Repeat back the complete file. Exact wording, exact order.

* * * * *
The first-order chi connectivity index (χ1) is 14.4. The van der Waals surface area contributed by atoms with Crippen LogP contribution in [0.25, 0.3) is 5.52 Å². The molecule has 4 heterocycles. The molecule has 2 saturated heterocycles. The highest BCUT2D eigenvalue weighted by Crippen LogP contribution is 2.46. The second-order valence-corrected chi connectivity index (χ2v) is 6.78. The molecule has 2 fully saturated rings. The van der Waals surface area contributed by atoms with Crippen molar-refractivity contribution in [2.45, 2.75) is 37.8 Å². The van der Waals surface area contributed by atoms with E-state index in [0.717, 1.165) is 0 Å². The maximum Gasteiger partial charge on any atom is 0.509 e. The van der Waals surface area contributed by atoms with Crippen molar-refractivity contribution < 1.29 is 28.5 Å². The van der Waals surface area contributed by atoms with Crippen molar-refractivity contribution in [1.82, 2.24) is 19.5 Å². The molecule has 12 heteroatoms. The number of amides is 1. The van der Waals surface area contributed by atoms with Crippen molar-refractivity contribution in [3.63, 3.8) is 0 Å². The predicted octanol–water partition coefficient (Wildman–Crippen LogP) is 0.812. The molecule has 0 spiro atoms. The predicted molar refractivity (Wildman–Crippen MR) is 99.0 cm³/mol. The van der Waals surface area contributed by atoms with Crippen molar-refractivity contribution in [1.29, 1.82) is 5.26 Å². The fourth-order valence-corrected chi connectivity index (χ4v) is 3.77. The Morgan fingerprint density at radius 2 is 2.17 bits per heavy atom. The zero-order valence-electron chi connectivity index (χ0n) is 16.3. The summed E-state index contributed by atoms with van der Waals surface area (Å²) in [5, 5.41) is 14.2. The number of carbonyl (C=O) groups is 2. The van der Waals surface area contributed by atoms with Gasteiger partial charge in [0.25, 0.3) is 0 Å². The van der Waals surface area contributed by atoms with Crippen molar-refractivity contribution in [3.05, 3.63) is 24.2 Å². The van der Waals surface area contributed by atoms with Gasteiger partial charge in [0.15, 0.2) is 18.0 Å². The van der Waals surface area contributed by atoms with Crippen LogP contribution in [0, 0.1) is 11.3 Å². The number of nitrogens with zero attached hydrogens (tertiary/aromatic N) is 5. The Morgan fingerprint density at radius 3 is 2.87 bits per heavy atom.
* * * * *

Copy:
The first-order chi connectivity index (χ1) is 14.4. The van der Waals surface area contributed by atoms with Crippen LogP contribution in [0.25, 0.3) is 5.52 Å². The molecule has 4 heterocycles. The molecule has 2 saturated heterocycles. The highest BCUT2D eigenvalue weighted by Crippen LogP contribution is 2.46. The second-order valence-corrected chi connectivity index (χ2v) is 6.78. The molecule has 2 fully saturated rings. The van der Waals surface area contributed by atoms with Crippen molar-refractivity contribution in [2.45, 2.75) is 37.8 Å². The van der Waals surface area contributed by atoms with E-state index in [0.717, 1.165) is 0 Å². The maximum Gasteiger partial charge on any atom is 0.509 e. The van der Waals surface area contributed by atoms with Crippen molar-refractivity contribution < 1.29 is 28.5 Å². The van der Waals surface area contributed by atoms with Crippen molar-refractivity contribution in [1.82, 2.24) is 19.5 Å². The molecule has 12 heteroatoms. The number of amides is 1. The van der Waals surface area contributed by atoms with Crippen molar-refractivity contribution in [3.63, 3.8) is 0 Å². The predicted octanol–water partition coefficient (Wildman–Crippen LogP) is 0.812. The molecule has 0 spiro atoms. The predicted molar refractivity (Wildman–Crippen MR) is 99.0 cm³/mol. The van der Waals surface area contributed by atoms with Crippen molar-refractivity contribution in [1.29, 1.82) is 5.26 Å². The fourth-order valence-corrected chi connectivity index (χ4v) is 3.77. The Morgan fingerprint density at radius 2 is 2.17 bits per heavy atom. The zero-order valence-electron chi connectivity index (χ0n) is 16.3. The summed E-state index contributed by atoms with van der Waals surface area (Å²) in [5, 5.41) is 14.2. The number of carbonyl (C=O) groups is 2. The van der Waals surface area contributed by atoms with Gasteiger partial charge in [0.25, 0.3) is 0 Å². The van der Waals surface area contributed by atoms with Crippen molar-refractivity contribution in [3.05, 3.63) is 24.2 Å². The van der Waals surface area contributed by atoms with Gasteiger partial charge in [0.15, 0.2) is 18.0 Å². The van der Waals surface area contributed by atoms with Crippen LogP contribution in [0, 0.1) is 11.3 Å². The number of nitrogens with zero attached hydrogens (tertiary/aromatic N) is 5. The Morgan fingerprint density at radius 3 is 2.87 bits per heavy atom.